Desalination in Cockburn Sound

A month ago the Perth Seawater Desalination Plant in outer suburban Kwinana had to cut its production (from 130 million litres of drinking water a day to just over 21 million litres) for about a week because low levels of oxygen were measured in Cockburn Sound [1].

Cockburn Sound The saltwater outlet of the plant is located in Cockburn Sound, a sheltered bay with marine life feeding grounds in seagrass meadows which are under ecological stress from industry on the Sound [2]. The outlet was not in the open ocean where water movement would disperse the hypersaline water faster, because the cost of a pipeline that far was considered too expensive. Two detailed field experiments were conducted under calm conditions (when oxygen levels are lowest) by the UWA Centre for Water Research and found that the hypersaline outlet is not effecting the environment of Cockburn Sound.

The combination of experimental and numerical modelling results demonstrate that the saline discharge is diluted to such an extent by the action of the diffuser and natural environmental mixing processes that the Perth Seawater Desalination Plant has no measurable impact on the oxygen levels in Cockburn Sound [3].

The plant’s operating conditions specify that oxygen monitors in Cockburn Sound measure the impact of the plant’s hypersaline discharge on the health of marine life. There were initially three monitors, but one was removed in January 2007 and the Water Corporation wants the other two removed and oxygen monitoring to become part of the Cockburn Sound Management Council’s regular program. The Water Corporation has offered the council a one-off $10,000 donation to do this. This proposal is currently being considered by the Environmental Protection Authority [1].

If the EPA agrees to this, the current licensing condition that production automatically decrease when oxygen levels fall below a certain level would cease and the plant could ignore oxygen levels. I wonder why they suggested Cockburn Sound Management Council monitor oxygen levels, but I guess they have to seem to be doing something and $10,000 is less than they lose when production decreases.

The light winds of autumn cause oxygen levels to drop naturally. In 2005 when the Plant was in the planning stage the Water Corporation said,

Routine maintenance activities that require production to be reduced will be scheduled for autumn when dissolved oxygen levels are likely to be at their lowest due to naturally prevailing calm conditions. [4]

Obviously they’ve got sick of routine maintenance in autumn and the Water Corporation’s environment manager David Luketina now says that because the Desalination Plant is not to blame for the drop, production should not be curtailed. He said,

It’s [decreasing production is] just an unnecessary risk now. There is no point having that risk to production if there is no environmental protection to be gained. [1]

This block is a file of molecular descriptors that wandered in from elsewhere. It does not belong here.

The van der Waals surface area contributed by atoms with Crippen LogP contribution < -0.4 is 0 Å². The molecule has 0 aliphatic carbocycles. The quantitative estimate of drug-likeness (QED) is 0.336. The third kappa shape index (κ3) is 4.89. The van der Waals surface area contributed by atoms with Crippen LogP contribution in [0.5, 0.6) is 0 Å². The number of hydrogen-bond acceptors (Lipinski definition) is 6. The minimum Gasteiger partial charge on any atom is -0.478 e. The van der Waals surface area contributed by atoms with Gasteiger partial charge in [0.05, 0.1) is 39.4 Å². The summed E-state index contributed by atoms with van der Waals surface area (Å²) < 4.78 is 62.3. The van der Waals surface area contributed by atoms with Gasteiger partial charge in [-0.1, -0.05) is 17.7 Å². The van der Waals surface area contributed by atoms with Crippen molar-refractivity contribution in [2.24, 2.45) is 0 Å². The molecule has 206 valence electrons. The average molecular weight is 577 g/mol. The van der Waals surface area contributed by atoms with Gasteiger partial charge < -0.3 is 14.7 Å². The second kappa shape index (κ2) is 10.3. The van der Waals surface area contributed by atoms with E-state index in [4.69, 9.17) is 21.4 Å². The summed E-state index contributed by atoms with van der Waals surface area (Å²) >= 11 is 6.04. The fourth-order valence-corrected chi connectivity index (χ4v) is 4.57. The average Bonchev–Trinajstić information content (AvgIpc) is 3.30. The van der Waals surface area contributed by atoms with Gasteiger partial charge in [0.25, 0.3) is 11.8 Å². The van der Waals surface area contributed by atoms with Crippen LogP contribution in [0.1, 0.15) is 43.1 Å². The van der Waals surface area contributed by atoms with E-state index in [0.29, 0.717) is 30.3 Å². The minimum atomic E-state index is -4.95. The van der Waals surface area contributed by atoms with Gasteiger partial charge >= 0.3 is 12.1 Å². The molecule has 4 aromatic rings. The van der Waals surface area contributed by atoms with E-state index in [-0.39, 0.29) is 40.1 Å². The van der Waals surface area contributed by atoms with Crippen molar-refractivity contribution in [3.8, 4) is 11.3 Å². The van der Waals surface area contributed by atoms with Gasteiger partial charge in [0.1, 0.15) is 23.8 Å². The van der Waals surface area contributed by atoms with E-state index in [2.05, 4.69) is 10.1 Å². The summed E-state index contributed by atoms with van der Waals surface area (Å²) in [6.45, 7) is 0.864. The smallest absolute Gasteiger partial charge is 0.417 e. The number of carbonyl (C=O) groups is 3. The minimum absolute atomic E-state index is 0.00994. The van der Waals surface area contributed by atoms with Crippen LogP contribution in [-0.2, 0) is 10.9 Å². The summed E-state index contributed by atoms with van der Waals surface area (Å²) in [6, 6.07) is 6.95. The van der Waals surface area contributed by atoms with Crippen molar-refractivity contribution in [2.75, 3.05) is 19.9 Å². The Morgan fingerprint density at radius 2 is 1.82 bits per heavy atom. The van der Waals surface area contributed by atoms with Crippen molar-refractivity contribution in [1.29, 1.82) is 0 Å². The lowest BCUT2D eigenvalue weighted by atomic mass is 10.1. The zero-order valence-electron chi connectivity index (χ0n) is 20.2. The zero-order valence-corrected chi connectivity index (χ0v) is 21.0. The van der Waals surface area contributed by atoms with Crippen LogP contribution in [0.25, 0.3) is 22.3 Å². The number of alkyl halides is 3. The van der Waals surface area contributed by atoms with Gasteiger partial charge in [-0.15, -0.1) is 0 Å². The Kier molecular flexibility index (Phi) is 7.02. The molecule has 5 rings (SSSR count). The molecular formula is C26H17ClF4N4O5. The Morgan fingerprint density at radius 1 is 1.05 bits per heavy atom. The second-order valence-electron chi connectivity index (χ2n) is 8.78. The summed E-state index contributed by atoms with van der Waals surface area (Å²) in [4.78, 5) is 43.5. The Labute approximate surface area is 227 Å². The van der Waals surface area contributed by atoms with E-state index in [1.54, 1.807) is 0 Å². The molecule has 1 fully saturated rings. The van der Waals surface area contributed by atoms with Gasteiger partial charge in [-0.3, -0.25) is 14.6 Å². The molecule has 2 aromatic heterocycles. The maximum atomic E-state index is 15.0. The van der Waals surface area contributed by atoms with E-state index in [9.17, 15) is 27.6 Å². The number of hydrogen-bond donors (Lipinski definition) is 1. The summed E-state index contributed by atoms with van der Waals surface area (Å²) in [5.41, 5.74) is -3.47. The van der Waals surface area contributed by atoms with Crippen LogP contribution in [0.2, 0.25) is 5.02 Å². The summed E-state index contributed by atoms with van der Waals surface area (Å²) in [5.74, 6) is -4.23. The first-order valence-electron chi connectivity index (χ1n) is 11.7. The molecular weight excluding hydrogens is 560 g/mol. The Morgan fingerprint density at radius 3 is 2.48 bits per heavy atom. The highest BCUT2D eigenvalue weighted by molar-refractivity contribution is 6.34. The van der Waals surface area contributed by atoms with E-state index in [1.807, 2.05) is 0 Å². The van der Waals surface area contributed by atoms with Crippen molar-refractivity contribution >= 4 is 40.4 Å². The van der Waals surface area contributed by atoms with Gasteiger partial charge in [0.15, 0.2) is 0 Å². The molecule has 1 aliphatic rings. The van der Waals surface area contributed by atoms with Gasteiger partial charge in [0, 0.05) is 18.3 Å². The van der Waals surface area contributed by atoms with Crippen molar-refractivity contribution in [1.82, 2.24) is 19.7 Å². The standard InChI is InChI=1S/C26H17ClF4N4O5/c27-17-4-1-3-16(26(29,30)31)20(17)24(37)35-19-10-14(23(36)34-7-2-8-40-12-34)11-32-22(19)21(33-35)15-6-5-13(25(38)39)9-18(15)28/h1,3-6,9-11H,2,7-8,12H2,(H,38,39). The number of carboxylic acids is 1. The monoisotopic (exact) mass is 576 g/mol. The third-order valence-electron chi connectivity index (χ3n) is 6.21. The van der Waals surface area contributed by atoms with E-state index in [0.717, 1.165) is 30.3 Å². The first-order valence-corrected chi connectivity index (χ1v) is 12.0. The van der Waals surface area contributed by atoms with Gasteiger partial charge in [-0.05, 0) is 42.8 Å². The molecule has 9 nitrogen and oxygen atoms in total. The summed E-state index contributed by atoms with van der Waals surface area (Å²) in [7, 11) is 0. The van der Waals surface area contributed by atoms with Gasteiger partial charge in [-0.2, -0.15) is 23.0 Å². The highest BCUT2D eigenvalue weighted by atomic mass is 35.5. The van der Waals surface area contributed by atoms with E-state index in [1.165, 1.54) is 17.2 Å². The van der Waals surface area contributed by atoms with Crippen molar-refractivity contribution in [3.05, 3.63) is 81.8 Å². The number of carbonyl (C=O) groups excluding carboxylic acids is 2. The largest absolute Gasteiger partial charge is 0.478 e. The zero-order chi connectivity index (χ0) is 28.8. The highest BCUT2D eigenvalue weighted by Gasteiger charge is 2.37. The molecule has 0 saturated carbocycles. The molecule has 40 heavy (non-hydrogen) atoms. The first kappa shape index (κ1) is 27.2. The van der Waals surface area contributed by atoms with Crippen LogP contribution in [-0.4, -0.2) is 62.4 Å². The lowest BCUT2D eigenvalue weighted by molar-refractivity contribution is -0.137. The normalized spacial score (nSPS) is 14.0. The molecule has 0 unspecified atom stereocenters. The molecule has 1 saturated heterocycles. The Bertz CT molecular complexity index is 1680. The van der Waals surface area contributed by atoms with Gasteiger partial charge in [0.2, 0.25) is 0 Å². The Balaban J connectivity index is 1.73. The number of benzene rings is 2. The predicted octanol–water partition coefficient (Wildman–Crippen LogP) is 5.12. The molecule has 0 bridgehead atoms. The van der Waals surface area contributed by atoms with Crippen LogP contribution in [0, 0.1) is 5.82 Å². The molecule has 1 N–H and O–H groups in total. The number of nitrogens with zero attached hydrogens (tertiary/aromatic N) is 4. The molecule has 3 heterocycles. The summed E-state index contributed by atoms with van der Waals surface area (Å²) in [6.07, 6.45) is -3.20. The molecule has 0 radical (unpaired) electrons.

A University of NSW study undertaken in the planning stages found that the operation of the Plant will increase the salinity in Cockburn Sound by up to 1% [5]. The Water Corporation believes,

There will not be salt ‘build-up’ in Cockburn Sound and there will not be any adverse ecological effects associated with salinity. [4]

Phillip Jennings from the Conservation Council of WA says more research is needed [6]. Continuing research for the three year period that was initially planned [4] will ensure the increase in salinity of 1% really does have no adverse ecological effects [7]. The Water Corporation wants to end research and any conditions on operation after only 18 months of operation.

The Kwinana plant produces 45 gigalitres of drinking quality water per year which provides 17% of Perth’s water needs [4]. It is thought that decreasing of rainfall could mean dams would stop supplying drinking water to Perth within seven years [1], but up to 60% of Perth’s water is supplied from groundwater, also recharged through rainfall and steadily declining [8].

The Public Environment Review for the second proposed Southern Seawater Desalination Plant in Binningup is currently open for public comment. Go to the Water Corporation website to read the Review and make a submission.

=^.^=

References

  1. Banks, Amanda (2008) Pollution worries spark desal cuts The West Australian, 18 April 2008.
  2. Craig & Wild-Ellen (2005) Peer Review of Studies for Desalination Plant Discharge, Cockburn Sound. CSIRO Marine Research.
  3. Antenucci, Jason (2007) The impact of the Perth Seawater Desalination Plant discharge on Cockburn Sound. Perth: UWA Centre for Water Research.
  4. Water Corporation (2005) The Perth Seawater Desalination Plant, April 2005.
  5. Van Senden & Miller (2005) Stratification and Dissolved Oxygen Issues in Cockburn Sound Pertaining to Discharge of Brine from Desalination. Sydney: University of New South Wales.
  6. ABC News (2008) Pollution fears force output cut in desal plant, 18 April 2008.
  7. Spigel, Davies-Colley, Spooner & Cooke (2005) Peer Review of Studies for Desalination Plant Discharge, Cockburn Sound. Brisbane: NIWA.
  8. WA Dept of Water (2008) Gnangara Mound: a unique water resource.

3 thoughts on “Desalination in Cockburn Sound

  1. The new ‘Tory’ mayor of London has just decided the building a desalination plant can go ahead. It was delayed by court action by the last mayor on environmental concerns.

  2. Hyper saline water hugs the seafloor and kills most marine organisms which when they break down use up oxygen. It would be better to have a look rather than a ‘measure’.

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